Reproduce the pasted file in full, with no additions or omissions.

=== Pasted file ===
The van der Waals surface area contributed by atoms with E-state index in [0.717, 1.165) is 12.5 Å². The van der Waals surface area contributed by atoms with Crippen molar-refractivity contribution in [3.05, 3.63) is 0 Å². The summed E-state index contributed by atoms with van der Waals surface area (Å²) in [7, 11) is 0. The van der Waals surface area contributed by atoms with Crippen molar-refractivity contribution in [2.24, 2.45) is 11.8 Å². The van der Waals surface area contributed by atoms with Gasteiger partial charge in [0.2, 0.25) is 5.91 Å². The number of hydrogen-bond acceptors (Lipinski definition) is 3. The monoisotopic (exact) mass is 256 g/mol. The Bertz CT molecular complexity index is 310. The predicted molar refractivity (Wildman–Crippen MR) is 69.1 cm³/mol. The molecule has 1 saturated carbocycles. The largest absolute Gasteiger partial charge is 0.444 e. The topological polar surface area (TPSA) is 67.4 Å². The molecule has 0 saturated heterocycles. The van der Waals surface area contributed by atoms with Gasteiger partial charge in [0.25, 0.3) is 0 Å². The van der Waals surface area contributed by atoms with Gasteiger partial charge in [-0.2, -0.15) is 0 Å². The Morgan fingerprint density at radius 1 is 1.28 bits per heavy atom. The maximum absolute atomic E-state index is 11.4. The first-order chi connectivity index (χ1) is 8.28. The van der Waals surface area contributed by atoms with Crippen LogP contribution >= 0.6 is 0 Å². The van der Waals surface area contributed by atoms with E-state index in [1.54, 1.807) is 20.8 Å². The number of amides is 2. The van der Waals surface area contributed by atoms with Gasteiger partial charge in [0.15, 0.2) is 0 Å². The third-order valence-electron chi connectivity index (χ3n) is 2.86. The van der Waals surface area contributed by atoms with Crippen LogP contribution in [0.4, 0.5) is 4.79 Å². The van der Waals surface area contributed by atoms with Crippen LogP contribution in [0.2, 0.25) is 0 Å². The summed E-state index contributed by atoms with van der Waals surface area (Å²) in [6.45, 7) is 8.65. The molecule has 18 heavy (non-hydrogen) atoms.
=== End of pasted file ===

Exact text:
The van der Waals surface area contributed by atoms with E-state index in [0.717, 1.165) is 12.5 Å². The van der Waals surface area contributed by atoms with Crippen molar-refractivity contribution in [3.05, 3.63) is 0 Å². The summed E-state index contributed by atoms with van der Waals surface area (Å²) in [7, 11) is 0. The van der Waals surface area contributed by atoms with Crippen molar-refractivity contribution in [2.24, 2.45) is 11.8 Å². The van der Waals surface area contributed by atoms with Gasteiger partial charge in [0.2, 0.25) is 5.91 Å². The number of hydrogen-bond acceptors (Lipinski definition) is 3. The monoisotopic (exact) mass is 256 g/mol. The Bertz CT molecular complexity index is 310. The predicted molar refractivity (Wildman–Crippen MR) is 69.1 cm³/mol. The molecule has 1 saturated carbocycles. The largest absolute Gasteiger partial charge is 0.444 e. The topological polar surface area (TPSA) is 67.4 Å². The molecule has 0 saturated heterocycles. The van der Waals surface area contributed by atoms with Gasteiger partial charge in [0.25, 0.3) is 0 Å². The van der Waals surface area contributed by atoms with Gasteiger partial charge in [-0.2, -0.15) is 0 Å². The Morgan fingerprint density at radius 1 is 1.28 bits per heavy atom. The maximum absolute atomic E-state index is 11.4. The first-order chi connectivity index (χ1) is 8.28. The van der Waals surface area contributed by atoms with Crippen LogP contribution >= 0.6 is 0 Å². The van der Waals surface area contributed by atoms with E-state index in [1.54, 1.807) is 20.8 Å². The number of amides is 2. The van der Waals surface area contributed by atoms with Gasteiger partial charge in [0.15, 0.2) is 0 Å². The third-order valence-electron chi connectivity index (χ3n) is 2.86. The van der Waals surface area contributed by atoms with Crippen LogP contribution in [0.4, 0.5) is 4.79 Å². The van der Waals surface area contributed by atoms with Crippen LogP contribution in [0.2, 0.25) is 0 Å². The summed E-state index contributed by atoms with van der Waals surface area (Å²) in [6.45, 7) is 8.65. The molecule has 18 heavy (non-hydrogen) atoms.